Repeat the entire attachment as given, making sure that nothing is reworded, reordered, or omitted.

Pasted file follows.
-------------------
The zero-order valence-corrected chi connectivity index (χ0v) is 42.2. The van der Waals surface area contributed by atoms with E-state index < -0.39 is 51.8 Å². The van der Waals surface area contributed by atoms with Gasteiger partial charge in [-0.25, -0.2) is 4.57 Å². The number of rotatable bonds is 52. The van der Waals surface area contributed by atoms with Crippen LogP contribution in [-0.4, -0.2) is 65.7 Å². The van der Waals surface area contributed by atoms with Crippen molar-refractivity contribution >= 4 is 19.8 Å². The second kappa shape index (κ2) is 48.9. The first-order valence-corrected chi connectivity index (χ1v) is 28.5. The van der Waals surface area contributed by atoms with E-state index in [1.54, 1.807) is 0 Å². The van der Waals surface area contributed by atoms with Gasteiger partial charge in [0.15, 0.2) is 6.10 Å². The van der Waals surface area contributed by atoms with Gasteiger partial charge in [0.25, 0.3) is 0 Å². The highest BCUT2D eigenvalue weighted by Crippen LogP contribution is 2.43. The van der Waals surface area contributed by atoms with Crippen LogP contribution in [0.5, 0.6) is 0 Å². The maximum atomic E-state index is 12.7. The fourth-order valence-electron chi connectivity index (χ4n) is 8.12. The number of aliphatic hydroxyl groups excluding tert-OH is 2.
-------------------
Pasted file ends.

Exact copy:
The zero-order valence-corrected chi connectivity index (χ0v) is 42.2. The van der Waals surface area contributed by atoms with E-state index < -0.39 is 51.8 Å². The van der Waals surface area contributed by atoms with Gasteiger partial charge in [-0.25, -0.2) is 4.57 Å². The number of rotatable bonds is 52. The van der Waals surface area contributed by atoms with Crippen LogP contribution in [-0.4, -0.2) is 65.7 Å². The van der Waals surface area contributed by atoms with Crippen molar-refractivity contribution >= 4 is 19.8 Å². The second kappa shape index (κ2) is 48.9. The first-order valence-corrected chi connectivity index (χ1v) is 28.5. The van der Waals surface area contributed by atoms with E-state index in [1.54, 1.807) is 0 Å². The van der Waals surface area contributed by atoms with Gasteiger partial charge in [0.15, 0.2) is 6.10 Å². The van der Waals surface area contributed by atoms with Gasteiger partial charge in [0.25, 0.3) is 0 Å². The highest BCUT2D eigenvalue weighted by Crippen LogP contribution is 2.43. The van der Waals surface area contributed by atoms with Crippen LogP contribution in [0.5, 0.6) is 0 Å². The maximum atomic E-state index is 12.7. The fourth-order valence-electron chi connectivity index (χ4n) is 8.12. The number of aliphatic hydroxyl groups excluding tert-OH is 2.